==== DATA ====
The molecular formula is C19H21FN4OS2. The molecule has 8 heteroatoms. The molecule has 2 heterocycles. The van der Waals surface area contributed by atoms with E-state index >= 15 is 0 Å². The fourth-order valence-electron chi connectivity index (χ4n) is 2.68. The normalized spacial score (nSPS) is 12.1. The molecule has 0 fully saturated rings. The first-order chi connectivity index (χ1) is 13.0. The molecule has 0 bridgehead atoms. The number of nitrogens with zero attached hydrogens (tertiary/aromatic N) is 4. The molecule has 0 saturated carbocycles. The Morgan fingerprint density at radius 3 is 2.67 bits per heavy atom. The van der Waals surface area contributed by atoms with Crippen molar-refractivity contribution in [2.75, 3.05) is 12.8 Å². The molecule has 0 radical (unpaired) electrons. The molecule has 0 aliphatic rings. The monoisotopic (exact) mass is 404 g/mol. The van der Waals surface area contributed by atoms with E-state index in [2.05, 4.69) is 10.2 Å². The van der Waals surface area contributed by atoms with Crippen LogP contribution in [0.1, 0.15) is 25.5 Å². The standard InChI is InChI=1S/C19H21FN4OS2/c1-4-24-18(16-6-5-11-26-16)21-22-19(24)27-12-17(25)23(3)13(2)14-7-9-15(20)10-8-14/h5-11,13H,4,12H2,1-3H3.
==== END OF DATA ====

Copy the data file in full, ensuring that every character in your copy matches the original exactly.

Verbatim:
The molecular formula is C19H21FN4OS2. The molecule has 8 heteroatoms. The molecule has 2 heterocycles. The van der Waals surface area contributed by atoms with E-state index >= 15 is 0 Å². The fourth-order valence-electron chi connectivity index (χ4n) is 2.68. The normalized spacial score (nSPS) is 12.1. The molecule has 0 fully saturated rings. The first-order chi connectivity index (χ1) is 13.0. The molecule has 0 bridgehead atoms. The number of nitrogens with zero attached hydrogens (tertiary/aromatic N) is 4. The molecule has 0 saturated carbocycles. The Morgan fingerprint density at radius 3 is 2.67 bits per heavy atom. The van der Waals surface area contributed by atoms with Crippen molar-refractivity contribution in [2.75, 3.05) is 12.8 Å². The molecule has 0 radical (unpaired) electrons. The molecule has 0 aliphatic rings. The monoisotopic (exact) mass is 404 g/mol. The van der Waals surface area contributed by atoms with E-state index in [2.05, 4.69) is 10.2 Å². The van der Waals surface area contributed by atoms with Crippen LogP contribution in [0.1, 0.15) is 25.5 Å². The standard InChI is InChI=1S/C19H21FN4OS2/c1-4-24-18(16-6-5-11-26-16)21-22-19(24)27-12-17(25)23(3)13(2)14-7-9-15(20)10-8-14/h5-11,13H,4,12H2,1-3H3.